Serving rather than ruling. As the High Queen's health fails, Kai, the hero of DawnSinger, must choose whether to reign and rule in his homeland or to continue in service to the new High King at her death. Kai's decision inspires Shae to make her own.

Conquering fear by not letting it consume you. In Pilaer Hold, an ancient place of defeat for the Kindren, wraiths rush toward Kai and Shae's other protectors. They draw their swords, but the more wraiths they dispatch, the more arise. They learn that to defeat fear, something else is needed.

For fun and to benefit the readers of this blog, Shae of Whellein, the main character from DawnSinger, first of the epic fantasy trilogy, Tales of Faeraven, granted a rare interview to Janalyn Voigt, her author.

Janalyn: Tell me Shae, why you always seem to be at the center of trouble.

Shae: I often wonder that too. Problems just seem to follow me around. Maybe I’m too much like my brother, Daeven. He didn’t want to settle down to the responsibilities of a first-born son, so he ran away to sail the seas. They say wreckers lured his ship to its doom on the Coast of Bones. I don’t want to end up like Daeven. If only I could be more like my twin sister, Katera. She seems made for a simple life. It doesn’t help that sometimes visions warn me of lurking evil, or that souls touch mine in the night.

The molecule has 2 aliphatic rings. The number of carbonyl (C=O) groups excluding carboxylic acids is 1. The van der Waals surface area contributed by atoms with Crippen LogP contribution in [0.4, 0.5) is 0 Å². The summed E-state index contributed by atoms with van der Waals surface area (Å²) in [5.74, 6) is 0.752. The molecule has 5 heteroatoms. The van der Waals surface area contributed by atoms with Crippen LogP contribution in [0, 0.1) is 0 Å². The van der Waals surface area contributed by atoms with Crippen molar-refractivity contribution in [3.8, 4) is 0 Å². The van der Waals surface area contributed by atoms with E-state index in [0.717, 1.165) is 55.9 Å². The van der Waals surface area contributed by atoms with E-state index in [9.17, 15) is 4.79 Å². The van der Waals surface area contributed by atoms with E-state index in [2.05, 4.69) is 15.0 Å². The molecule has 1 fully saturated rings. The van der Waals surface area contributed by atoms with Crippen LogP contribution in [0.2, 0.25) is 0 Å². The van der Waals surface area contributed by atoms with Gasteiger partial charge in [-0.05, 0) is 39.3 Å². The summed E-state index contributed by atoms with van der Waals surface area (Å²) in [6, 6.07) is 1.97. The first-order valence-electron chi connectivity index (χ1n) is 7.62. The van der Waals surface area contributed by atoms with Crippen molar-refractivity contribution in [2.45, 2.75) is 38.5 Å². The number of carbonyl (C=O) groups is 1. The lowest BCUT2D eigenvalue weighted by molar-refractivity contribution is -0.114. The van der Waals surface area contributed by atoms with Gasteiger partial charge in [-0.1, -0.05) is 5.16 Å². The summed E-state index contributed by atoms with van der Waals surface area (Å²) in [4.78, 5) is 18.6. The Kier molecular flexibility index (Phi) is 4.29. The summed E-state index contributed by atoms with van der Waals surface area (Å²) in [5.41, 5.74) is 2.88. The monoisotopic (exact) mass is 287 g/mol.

Janalyn: Visions of evil? Souls touching in the night? That sounds serious.

Shae: Things have gotten intense ever since Kai rode into the garden at Whellein Hold on the back of a wingabeast, a kind of winged horse ridden only by Guardians of Rivenn. Kai brought a summons that changed my life forever. But he was followed.

Janalyn: Followed? Why?

Shae: Ask Kai. He won’t tell me his secrets, no matter how irritated I become.

Janalyn: For those who haven’t met him, who is Kai?

Shae: I’m not certain I really know. He’s always been there, in the background of my life. But things have changed, and I’m not sure where I fit in his life any more.

Janalyn: Won’t he tell you that either?

Shae: He says he loves me, despite everything. I’m grateful for that anyway, especially after what happened that night with Freaer.

Janalyn: Care to elaborate? Let’s start with introducing Freaer.

Shae: Beyond the fact that he’s a musician, I don’t exactly know who Freaer is either. He fascinates me, and whenever he’s near I don’t feel quite – safe.

Janalyn: But something happened with this Freaer you don’t know?